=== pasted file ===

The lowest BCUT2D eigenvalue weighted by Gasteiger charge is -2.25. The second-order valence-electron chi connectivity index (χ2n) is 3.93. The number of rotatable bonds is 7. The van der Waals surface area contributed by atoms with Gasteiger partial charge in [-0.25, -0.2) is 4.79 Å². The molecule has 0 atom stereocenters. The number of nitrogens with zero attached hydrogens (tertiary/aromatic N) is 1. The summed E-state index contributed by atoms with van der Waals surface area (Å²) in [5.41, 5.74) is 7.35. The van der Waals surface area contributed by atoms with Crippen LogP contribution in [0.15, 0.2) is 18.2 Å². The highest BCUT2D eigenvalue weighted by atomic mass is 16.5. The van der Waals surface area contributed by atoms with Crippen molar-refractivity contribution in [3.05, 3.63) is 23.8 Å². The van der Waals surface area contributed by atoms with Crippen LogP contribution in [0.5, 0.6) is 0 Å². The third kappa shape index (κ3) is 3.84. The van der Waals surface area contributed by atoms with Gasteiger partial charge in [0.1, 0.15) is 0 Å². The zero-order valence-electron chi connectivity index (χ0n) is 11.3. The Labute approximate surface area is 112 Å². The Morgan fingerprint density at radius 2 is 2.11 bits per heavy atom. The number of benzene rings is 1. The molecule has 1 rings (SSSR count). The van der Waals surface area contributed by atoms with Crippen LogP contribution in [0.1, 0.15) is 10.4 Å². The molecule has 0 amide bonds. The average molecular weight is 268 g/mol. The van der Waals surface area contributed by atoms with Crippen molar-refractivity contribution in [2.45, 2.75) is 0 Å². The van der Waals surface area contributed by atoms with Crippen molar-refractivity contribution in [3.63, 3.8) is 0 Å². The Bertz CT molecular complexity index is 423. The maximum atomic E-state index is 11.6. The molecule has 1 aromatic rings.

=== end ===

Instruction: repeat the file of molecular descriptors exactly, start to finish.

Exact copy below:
The lowest BCUT2D eigenvalue weighted by Gasteiger charge is -2.25. The second-order valence-electron chi connectivity index (χ2n) is 3.93. The number of rotatable bonds is 7. The van der Waals surface area contributed by atoms with Gasteiger partial charge in [-0.25, -0.2) is 4.79 Å². The molecule has 0 atom stereocenters. The number of nitrogens with zero attached hydrogens (tertiary/aromatic N) is 1. The summed E-state index contributed by atoms with van der Waals surface area (Å²) in [5.41, 5.74) is 7.35. The van der Waals surface area contributed by atoms with Crippen LogP contribution in [0.15, 0.2) is 18.2 Å². The highest BCUT2D eigenvalue weighted by atomic mass is 16.5. The van der Waals surface area contributed by atoms with Crippen molar-refractivity contribution in [3.05, 3.63) is 23.8 Å². The van der Waals surface area contributed by atoms with Crippen LogP contribution in [0.5, 0.6) is 0 Å². The third kappa shape index (κ3) is 3.84. The van der Waals surface area contributed by atoms with Gasteiger partial charge in [0.1, 0.15) is 0 Å². The zero-order valence-electron chi connectivity index (χ0n) is 11.3. The Labute approximate surface area is 112 Å². The Morgan fingerprint density at radius 2 is 2.11 bits per heavy atom. The number of benzene rings is 1. The molecule has 1 rings (SSSR count). The van der Waals surface area contributed by atoms with Crippen LogP contribution in [0.1, 0.15) is 10.4 Å². The molecule has 0 amide bonds. The average molecular weight is 268 g/mol. The van der Waals surface area contributed by atoms with Crippen molar-refractivity contribution in [2.45, 2.75) is 0 Å². The van der Waals surface area contributed by atoms with Crippen molar-refractivity contribution in [3.63, 3.8) is 0 Å². The Bertz CT molecular complexity index is 423. The maximum atomic E-state index is 11.6. The molecule has 1 aromatic rings.